But unrest also has a number of other effects such as reducing manpower, taxes, etc, often the very things that the low happiness of your pops have already caused.

In the Menander update we have streamlined unrest a bit. It will now almost only come from one source: Unhappy pops.
Unrest will also no longer have any effect on the economy of a territory in itself at all. When you see unrest in a province what you see is how rebellious it is. Currently it does still have an effect on things like assimilation, migration and conversion however, this is subject to change still.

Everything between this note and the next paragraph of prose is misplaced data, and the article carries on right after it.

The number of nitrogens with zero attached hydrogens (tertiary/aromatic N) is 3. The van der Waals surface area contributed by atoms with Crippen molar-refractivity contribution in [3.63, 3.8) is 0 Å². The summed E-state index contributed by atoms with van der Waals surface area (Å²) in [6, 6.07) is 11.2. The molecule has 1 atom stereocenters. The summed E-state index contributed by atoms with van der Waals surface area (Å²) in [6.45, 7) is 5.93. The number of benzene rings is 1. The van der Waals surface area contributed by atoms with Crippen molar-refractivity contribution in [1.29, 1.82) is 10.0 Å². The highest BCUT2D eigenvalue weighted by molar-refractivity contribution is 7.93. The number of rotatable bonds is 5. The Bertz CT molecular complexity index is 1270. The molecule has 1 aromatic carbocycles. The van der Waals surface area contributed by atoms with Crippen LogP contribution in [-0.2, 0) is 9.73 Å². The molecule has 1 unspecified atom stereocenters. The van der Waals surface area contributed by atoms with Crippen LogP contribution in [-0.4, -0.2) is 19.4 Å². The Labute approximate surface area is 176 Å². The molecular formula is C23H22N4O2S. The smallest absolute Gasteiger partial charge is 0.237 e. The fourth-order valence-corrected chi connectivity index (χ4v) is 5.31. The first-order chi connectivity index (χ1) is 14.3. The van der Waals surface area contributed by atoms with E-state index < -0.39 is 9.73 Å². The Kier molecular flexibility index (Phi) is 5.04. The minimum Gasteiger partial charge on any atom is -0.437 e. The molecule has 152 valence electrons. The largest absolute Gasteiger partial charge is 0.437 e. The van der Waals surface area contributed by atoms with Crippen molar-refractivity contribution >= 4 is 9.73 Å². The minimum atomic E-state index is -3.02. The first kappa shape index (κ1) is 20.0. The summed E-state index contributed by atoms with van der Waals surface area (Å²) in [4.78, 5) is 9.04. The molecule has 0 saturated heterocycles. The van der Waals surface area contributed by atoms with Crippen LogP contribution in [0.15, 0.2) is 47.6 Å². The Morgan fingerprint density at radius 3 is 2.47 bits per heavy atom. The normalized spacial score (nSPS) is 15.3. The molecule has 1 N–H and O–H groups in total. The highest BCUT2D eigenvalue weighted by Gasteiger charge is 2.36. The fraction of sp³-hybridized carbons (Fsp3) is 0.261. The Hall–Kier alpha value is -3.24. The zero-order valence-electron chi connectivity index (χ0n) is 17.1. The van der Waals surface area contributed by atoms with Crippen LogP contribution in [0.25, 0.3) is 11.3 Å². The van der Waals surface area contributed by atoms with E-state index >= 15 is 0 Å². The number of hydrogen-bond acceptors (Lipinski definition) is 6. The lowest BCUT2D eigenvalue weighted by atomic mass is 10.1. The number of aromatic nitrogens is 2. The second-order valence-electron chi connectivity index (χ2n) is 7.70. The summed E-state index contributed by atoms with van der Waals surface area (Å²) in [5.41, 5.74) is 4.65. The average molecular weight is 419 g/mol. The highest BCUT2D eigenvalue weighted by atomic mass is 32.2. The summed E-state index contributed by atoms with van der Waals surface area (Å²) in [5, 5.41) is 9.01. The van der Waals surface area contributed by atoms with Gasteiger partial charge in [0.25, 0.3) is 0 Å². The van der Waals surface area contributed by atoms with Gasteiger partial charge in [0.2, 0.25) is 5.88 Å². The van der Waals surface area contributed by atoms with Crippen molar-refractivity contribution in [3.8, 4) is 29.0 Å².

[unrest as it currently stands in the internal build]

Existing things that affected unrest directly have now all been converted either to something that affects happiness or other things when that makes sense.

What about subject countries?

We will get back to subject countries in a future diary. For now I will say that when a rebellion breaks out a subject country of the right culture can join the independence war just like rebellious provinces can, given the right circumstances. The new independence war goal is also available for all subject countries against their overlord, with its focus on the aggressor surviving by defending themselves, rather than by defeating all armies of their former overlord.

That was it for today!
I hope that you will enjoy these changes, which we are now busy trying out and balancing. As usual any numbers you see in the text or in screenshots are to be considered work in progress.